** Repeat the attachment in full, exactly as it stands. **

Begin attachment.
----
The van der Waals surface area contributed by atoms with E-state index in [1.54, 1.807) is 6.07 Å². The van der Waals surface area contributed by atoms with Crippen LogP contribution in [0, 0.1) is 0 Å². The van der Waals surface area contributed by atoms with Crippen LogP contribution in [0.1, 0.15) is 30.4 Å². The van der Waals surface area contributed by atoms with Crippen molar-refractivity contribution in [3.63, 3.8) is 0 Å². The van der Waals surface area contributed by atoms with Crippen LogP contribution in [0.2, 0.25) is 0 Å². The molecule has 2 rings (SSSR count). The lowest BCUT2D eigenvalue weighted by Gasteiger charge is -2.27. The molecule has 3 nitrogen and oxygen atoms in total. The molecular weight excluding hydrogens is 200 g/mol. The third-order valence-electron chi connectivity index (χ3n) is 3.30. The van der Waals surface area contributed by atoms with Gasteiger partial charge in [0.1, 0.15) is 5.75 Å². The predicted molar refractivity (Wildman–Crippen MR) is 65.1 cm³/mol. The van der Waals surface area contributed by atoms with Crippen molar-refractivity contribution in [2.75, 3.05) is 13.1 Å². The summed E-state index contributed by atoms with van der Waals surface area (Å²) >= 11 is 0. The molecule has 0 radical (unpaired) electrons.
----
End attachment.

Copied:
The van der Waals surface area contributed by atoms with E-state index in [1.54, 1.807) is 6.07 Å². The van der Waals surface area contributed by atoms with Crippen LogP contribution in [0, 0.1) is 0 Å². The van der Waals surface area contributed by atoms with Crippen LogP contribution in [0.1, 0.15) is 30.4 Å². The van der Waals surface area contributed by atoms with Crippen molar-refractivity contribution in [3.63, 3.8) is 0 Å². The van der Waals surface area contributed by atoms with Crippen LogP contribution in [0.2, 0.25) is 0 Å². The molecule has 2 rings (SSSR count). The lowest BCUT2D eigenvalue weighted by Gasteiger charge is -2.27. The molecule has 3 nitrogen and oxygen atoms in total. The molecular weight excluding hydrogens is 200 g/mol. The third-order valence-electron chi connectivity index (χ3n) is 3.30. The van der Waals surface area contributed by atoms with Gasteiger partial charge in [0.1, 0.15) is 5.75 Å². The predicted molar refractivity (Wildman–Crippen MR) is 65.1 cm³/mol. The van der Waals surface area contributed by atoms with Crippen molar-refractivity contribution in [2.75, 3.05) is 13.1 Å². The summed E-state index contributed by atoms with van der Waals surface area (Å²) >= 11 is 0. The molecule has 0 radical (unpaired) electrons.